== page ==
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At the Time of Death

Some people wish to have someone present when they die; others choose to die alone. There are many stories of families who kept vigil around the clock and yet the person died in the brief moment when everyone stepped out of the room. Likewise, there are many stories of caregivers and medical staff who expected death to be imminent and the dying person holding on until one particular family member arrived. Death is not easy to predict.

Immediately after someone dies simple tasks may seem overwhelming to the survivors. Even if you were prepared you may still feel shocked. What you need to do next may not be clear and depends on the location and circumstances of the death. Did the death occur at home, in a hospital or a nursing home? Was it expected or unexpected? Is hospice or a physician involved? Are arrangements in place for what is planned after the death?

Regardless of the location or circumstances, you should feel comfortable to take the time you need to be with the deceased. How you choose to spend this special time to honor your relationship and the person who has died is influenced by culture and tradition as well as personal choices. In a hospital or nursing homes you can call the chaplain to ask for help with your needs at this time.

Get Support: Call a friend, family member or clergy to be with you.

After a Death in New York State

  • An attending physician (MD) or nurse practitioner (NP) signs the death certificate (“certifies” the death).
  • In New York State, a licensed funeral home is required to handle the body after death. The funeral home transports the body to its facility and makes arrangements for burial or cremation.
  • The funeral director orders original death certificates for the surviving family. Depending on the size and complexity of the estate, most families order between 10 and 30 death certificates.
The death certificate:

  • is a legal document, certifying the date, time and cause of death
  • is signed by a physician or nurse practitioner in New York State
  • is the only legal proof that someone has died
  • is used by families to settle their affairs
  • is used by New York State to stop Social Security payments and other benefits
  • is required by financial institutions and insurance companies – they only accept originals, no photocopies

Death Occurring in the Home

  • If the deceased had hospice care, you will call the hospice number you have been given. The hospice nurse will come to the home to “pronounce death” and will contact the physician, the medical examiner, and the funeral home.
  • If the death was expected but hospice was not involved, you will call the physician or medical provider who cared for the deceased. He or she will instruct you about the next steps.
  • If death was unexpected, you need to call 911. The Emergency Medical Service (EMS) or police responder will determine if one of them can pronounce death in the home or if transportation to the emergency room of a local hospital is required. If death is pronounced in the home, a physician needs to be called to certify the death. The physician will contact the medical examiner. When the medical examiner has “released the case,” you or the physician will need to call the funeral home.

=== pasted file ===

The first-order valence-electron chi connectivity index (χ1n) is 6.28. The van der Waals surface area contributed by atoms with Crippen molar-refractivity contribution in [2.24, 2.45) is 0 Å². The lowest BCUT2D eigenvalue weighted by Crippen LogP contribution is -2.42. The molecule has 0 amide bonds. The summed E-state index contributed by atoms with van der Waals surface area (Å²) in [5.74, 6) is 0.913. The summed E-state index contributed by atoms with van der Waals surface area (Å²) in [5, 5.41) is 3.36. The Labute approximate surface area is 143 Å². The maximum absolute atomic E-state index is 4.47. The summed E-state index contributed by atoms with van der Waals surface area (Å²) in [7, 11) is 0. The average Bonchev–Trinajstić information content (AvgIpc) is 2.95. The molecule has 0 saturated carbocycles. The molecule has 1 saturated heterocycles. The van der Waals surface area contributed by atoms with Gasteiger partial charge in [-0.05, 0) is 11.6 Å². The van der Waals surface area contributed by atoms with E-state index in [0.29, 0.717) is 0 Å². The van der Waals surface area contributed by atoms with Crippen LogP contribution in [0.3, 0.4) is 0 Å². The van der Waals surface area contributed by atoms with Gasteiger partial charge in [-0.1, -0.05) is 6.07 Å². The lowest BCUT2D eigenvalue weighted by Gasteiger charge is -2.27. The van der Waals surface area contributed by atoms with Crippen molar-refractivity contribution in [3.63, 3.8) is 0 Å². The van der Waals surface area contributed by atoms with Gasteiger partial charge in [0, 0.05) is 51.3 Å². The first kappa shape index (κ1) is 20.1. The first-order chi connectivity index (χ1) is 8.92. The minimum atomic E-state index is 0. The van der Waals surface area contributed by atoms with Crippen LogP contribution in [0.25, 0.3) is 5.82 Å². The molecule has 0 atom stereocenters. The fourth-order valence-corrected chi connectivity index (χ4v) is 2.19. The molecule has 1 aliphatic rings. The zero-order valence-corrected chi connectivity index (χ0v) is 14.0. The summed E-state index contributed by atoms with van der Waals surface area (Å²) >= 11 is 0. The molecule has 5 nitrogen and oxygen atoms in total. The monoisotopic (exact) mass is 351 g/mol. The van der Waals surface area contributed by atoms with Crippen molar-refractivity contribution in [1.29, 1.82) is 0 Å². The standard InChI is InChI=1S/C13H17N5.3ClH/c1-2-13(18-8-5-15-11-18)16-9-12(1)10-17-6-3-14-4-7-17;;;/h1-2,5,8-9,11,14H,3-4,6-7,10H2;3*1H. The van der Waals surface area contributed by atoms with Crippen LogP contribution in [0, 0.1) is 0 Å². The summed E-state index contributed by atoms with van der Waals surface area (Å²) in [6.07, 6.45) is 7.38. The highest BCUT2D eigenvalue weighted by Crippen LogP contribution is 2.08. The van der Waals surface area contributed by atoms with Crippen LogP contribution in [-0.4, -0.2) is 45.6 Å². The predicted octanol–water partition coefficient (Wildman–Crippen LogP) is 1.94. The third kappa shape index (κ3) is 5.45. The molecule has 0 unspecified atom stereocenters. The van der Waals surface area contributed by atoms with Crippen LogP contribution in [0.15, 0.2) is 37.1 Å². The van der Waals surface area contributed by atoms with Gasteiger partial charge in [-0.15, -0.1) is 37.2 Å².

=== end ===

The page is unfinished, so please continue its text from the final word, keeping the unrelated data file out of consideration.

If someone dies at home you will need to dispose of the deceased’s unused medicine and return rented medical equipment. There is no immediate rush to do this.

  • Disposal of Medicine – The hospice nurse or EMS can instruct you on how to dispose of the deceased’s unused medicine in the home. The U.S. Food and Drug Administration has recommendations for disposal based on the kind of drug.
  • Returning Medical Equipment -If the deceased was enrolled in hospice, ask the hospice which items should be returned and how to do it. If hospice was not involved, call the vendors (companies) that supplied the equipment. They can tell you which items were rented and need to be picked up and which were purchased and belong to the deceased. Purchased items can be kept or donated to organizations such as Goodwill.

Death Occurring in a Nursing Home Hospital

  • A process will be in place for certifying the death.
  • Contacting the funeral home is usually the responsibility of the family. You will notify the funeral home of the location of the deceased. The funeral home will then make arrangements to obtain the signed death certificate from the facility and transport the deceased to the funeral home.
  • Make sure to take the personal possessions of the deceased home with you. The nurse is the best person to ask, as there may be items not in the room that were put aside for safekeeping.
  • If you were not present at the time of death and want to see the body of your family member, ask the staff to hold him or her in the room. This can usually be done for an hour or two. After that the body will be transferred to the morgue.
  • When a death occurs in a hospital in New York State, the hospital is required to notify the New York Organ Donor Network at the time of death. If the deceased is considered a candidate, the organ donor network will contact the deceased’s surrogate or next of kin to discuss options.